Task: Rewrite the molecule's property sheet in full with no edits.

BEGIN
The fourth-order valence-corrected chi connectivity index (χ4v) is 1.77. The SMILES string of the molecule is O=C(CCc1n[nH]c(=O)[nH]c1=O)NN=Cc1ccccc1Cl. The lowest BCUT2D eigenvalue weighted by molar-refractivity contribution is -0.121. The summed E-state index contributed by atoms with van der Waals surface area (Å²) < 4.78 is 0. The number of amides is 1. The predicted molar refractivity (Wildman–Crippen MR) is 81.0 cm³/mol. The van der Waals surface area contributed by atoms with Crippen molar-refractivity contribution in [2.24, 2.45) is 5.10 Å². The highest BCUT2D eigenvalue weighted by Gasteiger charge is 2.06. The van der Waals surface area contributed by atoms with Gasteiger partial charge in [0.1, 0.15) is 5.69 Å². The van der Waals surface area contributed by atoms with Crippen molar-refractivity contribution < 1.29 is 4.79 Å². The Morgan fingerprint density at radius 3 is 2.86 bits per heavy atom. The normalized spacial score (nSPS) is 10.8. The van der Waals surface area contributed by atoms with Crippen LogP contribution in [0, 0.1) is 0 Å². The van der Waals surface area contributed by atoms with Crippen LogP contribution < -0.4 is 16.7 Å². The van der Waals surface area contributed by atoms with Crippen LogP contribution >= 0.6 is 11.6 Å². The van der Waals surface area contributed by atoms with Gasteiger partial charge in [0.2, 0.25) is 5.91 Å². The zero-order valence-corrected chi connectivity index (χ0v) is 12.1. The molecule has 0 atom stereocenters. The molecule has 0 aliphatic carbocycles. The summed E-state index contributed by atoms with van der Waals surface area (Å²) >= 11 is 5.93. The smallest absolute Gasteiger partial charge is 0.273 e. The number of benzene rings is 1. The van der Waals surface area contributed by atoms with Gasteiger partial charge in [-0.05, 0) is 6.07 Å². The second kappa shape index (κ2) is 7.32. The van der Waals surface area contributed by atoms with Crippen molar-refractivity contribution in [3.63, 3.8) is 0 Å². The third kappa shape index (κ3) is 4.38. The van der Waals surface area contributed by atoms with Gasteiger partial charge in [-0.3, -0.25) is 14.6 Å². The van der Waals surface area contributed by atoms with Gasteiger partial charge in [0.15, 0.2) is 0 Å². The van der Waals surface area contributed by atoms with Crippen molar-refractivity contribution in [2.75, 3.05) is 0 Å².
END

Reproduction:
The fourth-order valence-corrected chi connectivity index (χ4v) is 1.77. The SMILES string of the molecule is O=C(CCc1n[nH]c(=O)[nH]c1=O)NN=Cc1ccccc1Cl. The lowest BCUT2D eigenvalue weighted by molar-refractivity contribution is -0.121. The summed E-state index contributed by atoms with van der Waals surface area (Å²) < 4.78 is 0. The number of amides is 1. The predicted molar refractivity (Wildman–Crippen MR) is 81.0 cm³/mol. The van der Waals surface area contributed by atoms with Crippen molar-refractivity contribution in [2.24, 2.45) is 5.10 Å². The highest BCUT2D eigenvalue weighted by Gasteiger charge is 2.06. The van der Waals surface area contributed by atoms with Gasteiger partial charge in [0.1, 0.15) is 5.69 Å². The van der Waals surface area contributed by atoms with Crippen molar-refractivity contribution < 1.29 is 4.79 Å². The Morgan fingerprint density at radius 3 is 2.86 bits per heavy atom. The normalized spacial score (nSPS) is 10.8. The van der Waals surface area contributed by atoms with Crippen LogP contribution in [0, 0.1) is 0 Å². The van der Waals surface area contributed by atoms with Crippen LogP contribution < -0.4 is 16.7 Å². The van der Waals surface area contributed by atoms with Crippen LogP contribution >= 0.6 is 11.6 Å². The van der Waals surface area contributed by atoms with Gasteiger partial charge in [0.2, 0.25) is 5.91 Å². The zero-order valence-corrected chi connectivity index (χ0v) is 12.1. The molecule has 0 atom stereocenters. The molecule has 0 aliphatic carbocycles. The summed E-state index contributed by atoms with van der Waals surface area (Å²) >= 11 is 5.93. The smallest absolute Gasteiger partial charge is 0.273 e. The number of benzene rings is 1. The van der Waals surface area contributed by atoms with Gasteiger partial charge in [-0.05, 0) is 6.07 Å². The second kappa shape index (κ2) is 7.32. The van der Waals surface area contributed by atoms with Crippen molar-refractivity contribution in [3.63, 3.8) is 0 Å². The third kappa shape index (κ3) is 4.38. The van der Waals surface area contributed by atoms with Gasteiger partial charge in [-0.3, -0.25) is 14.6 Å². The van der Waals surface area contributed by atoms with Gasteiger partial charge in [0.15, 0.2) is 0 Å². The van der Waals surface area contributed by atoms with Crippen molar-refractivity contribution in [2.75, 3.05) is 0 Å².